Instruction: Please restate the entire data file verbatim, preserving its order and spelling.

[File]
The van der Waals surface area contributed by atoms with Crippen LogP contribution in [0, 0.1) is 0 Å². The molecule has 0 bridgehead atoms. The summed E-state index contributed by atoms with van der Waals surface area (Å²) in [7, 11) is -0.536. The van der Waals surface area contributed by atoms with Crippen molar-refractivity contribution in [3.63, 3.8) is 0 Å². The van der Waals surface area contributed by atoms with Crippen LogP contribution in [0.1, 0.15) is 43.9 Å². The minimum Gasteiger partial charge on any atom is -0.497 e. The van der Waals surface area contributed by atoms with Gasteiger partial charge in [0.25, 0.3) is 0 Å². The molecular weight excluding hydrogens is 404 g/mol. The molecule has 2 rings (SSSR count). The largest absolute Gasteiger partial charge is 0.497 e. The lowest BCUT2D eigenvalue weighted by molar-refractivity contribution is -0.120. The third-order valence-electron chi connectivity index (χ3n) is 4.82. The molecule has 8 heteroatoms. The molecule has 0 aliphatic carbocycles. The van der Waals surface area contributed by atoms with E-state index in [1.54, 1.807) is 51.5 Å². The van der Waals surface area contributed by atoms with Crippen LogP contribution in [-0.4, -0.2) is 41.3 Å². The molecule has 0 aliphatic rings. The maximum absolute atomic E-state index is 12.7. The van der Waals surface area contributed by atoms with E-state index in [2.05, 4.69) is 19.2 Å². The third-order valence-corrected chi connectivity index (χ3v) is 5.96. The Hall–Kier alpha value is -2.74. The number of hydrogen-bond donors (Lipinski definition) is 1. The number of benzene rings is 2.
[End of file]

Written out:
The van der Waals surface area contributed by atoms with Crippen LogP contribution in [0, 0.1) is 0 Å². The molecule has 0 bridgehead atoms. The summed E-state index contributed by atoms with van der Waals surface area (Å²) in [7, 11) is -0.536. The van der Waals surface area contributed by atoms with Crippen molar-refractivity contribution in [3.63, 3.8) is 0 Å². The van der Waals surface area contributed by atoms with Crippen LogP contribution in [0.1, 0.15) is 43.9 Å². The minimum Gasteiger partial charge on any atom is -0.497 e. The van der Waals surface area contributed by atoms with Gasteiger partial charge in [0.25, 0.3) is 0 Å². The molecular weight excluding hydrogens is 404 g/mol. The molecule has 2 rings (SSSR count). The largest absolute Gasteiger partial charge is 0.497 e. The lowest BCUT2D eigenvalue weighted by molar-refractivity contribution is -0.120. The third-order valence-electron chi connectivity index (χ3n) is 4.82. The molecule has 8 heteroatoms. The molecule has 0 aliphatic carbocycles. The van der Waals surface area contributed by atoms with E-state index in [1.54, 1.807) is 51.5 Å². The van der Waals surface area contributed by atoms with Crippen LogP contribution in [-0.4, -0.2) is 41.3 Å². The molecule has 0 aliphatic rings. The maximum absolute atomic E-state index is 12.7. The van der Waals surface area contributed by atoms with E-state index in [2.05, 4.69) is 19.2 Å². The third-order valence-corrected chi connectivity index (χ3v) is 5.96. The Hall–Kier alpha value is -2.74. The number of hydrogen-bond donors (Lipinski definition) is 1. The number of benzene rings is 2.